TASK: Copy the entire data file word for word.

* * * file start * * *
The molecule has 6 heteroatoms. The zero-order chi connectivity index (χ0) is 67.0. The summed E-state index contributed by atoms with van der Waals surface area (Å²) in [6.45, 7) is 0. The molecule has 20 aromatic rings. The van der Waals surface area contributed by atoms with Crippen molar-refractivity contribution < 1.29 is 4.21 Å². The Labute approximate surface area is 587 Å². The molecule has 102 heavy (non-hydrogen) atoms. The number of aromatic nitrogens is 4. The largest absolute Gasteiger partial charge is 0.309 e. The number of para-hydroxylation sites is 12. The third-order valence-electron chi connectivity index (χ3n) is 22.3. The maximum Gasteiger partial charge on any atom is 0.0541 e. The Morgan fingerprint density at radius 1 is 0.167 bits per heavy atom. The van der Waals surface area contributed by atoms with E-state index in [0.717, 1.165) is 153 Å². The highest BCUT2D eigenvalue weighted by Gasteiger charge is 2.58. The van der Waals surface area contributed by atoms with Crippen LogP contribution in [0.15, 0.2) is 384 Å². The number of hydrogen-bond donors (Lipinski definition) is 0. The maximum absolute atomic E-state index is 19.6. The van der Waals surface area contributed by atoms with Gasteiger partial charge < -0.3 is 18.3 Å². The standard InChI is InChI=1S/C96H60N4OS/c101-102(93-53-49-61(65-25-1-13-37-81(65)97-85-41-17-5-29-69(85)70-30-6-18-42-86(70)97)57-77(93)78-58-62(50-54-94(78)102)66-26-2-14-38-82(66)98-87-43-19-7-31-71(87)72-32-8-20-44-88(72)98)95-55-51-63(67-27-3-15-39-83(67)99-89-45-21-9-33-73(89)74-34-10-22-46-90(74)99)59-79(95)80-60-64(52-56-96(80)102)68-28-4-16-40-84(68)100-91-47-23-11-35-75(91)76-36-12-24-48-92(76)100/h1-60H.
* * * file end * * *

The molecule has 6 heteroatoms. The zero-order chi connectivity index (χ0) is 67.0. The summed E-state index contributed by atoms with van der Waals surface area (Å²) in [6.45, 7) is 0. The molecule has 20 aromatic rings. The van der Waals surface area contributed by atoms with Crippen molar-refractivity contribution < 1.29 is 4.21 Å². The Labute approximate surface area is 587 Å². The molecule has 102 heavy (non-hydrogen) atoms. The number of aromatic nitrogens is 4. The largest absolute Gasteiger partial charge is 0.309 e. The number of para-hydroxylation sites is 12. The third-order valence-electron chi connectivity index (χ3n) is 22.3. The maximum Gasteiger partial charge on any atom is 0.0541 e. The Morgan fingerprint density at radius 1 is 0.167 bits per heavy atom. The van der Waals surface area contributed by atoms with E-state index in [0.717, 1.165) is 153 Å². The highest BCUT2D eigenvalue weighted by Gasteiger charge is 2.58. The van der Waals surface area contributed by atoms with Crippen LogP contribution in [0.15, 0.2) is 384 Å². The number of hydrogen-bond donors (Lipinski definition) is 0. The maximum absolute atomic E-state index is 19.6. The van der Waals surface area contributed by atoms with Gasteiger partial charge < -0.3 is 18.3 Å². The standard InChI is InChI=1S/C96H60N4OS/c101-102(93-53-49-61(65-25-1-13-37-81(65)97-85-41-17-5-29-69(85)70-30-6-18-42-86(70)97)57-77(93)78-58-62(50-54-94(78)102)66-26-2-14-38-82(66)98-87-43-19-7-31-71(87)72-32-8-20-44-88(72)98)95-55-51-63(67-27-3-15-39-83(67)99-89-45-21-9-33-73(89)74-34-10-22-46-90(74)99)59-79(95)80-60-64(52-56-96(80)102)68-28-4-16-40-84(68)100-91-47-23-11-35-75(91)76-36-12-24-48-92(76)100/h1-60H.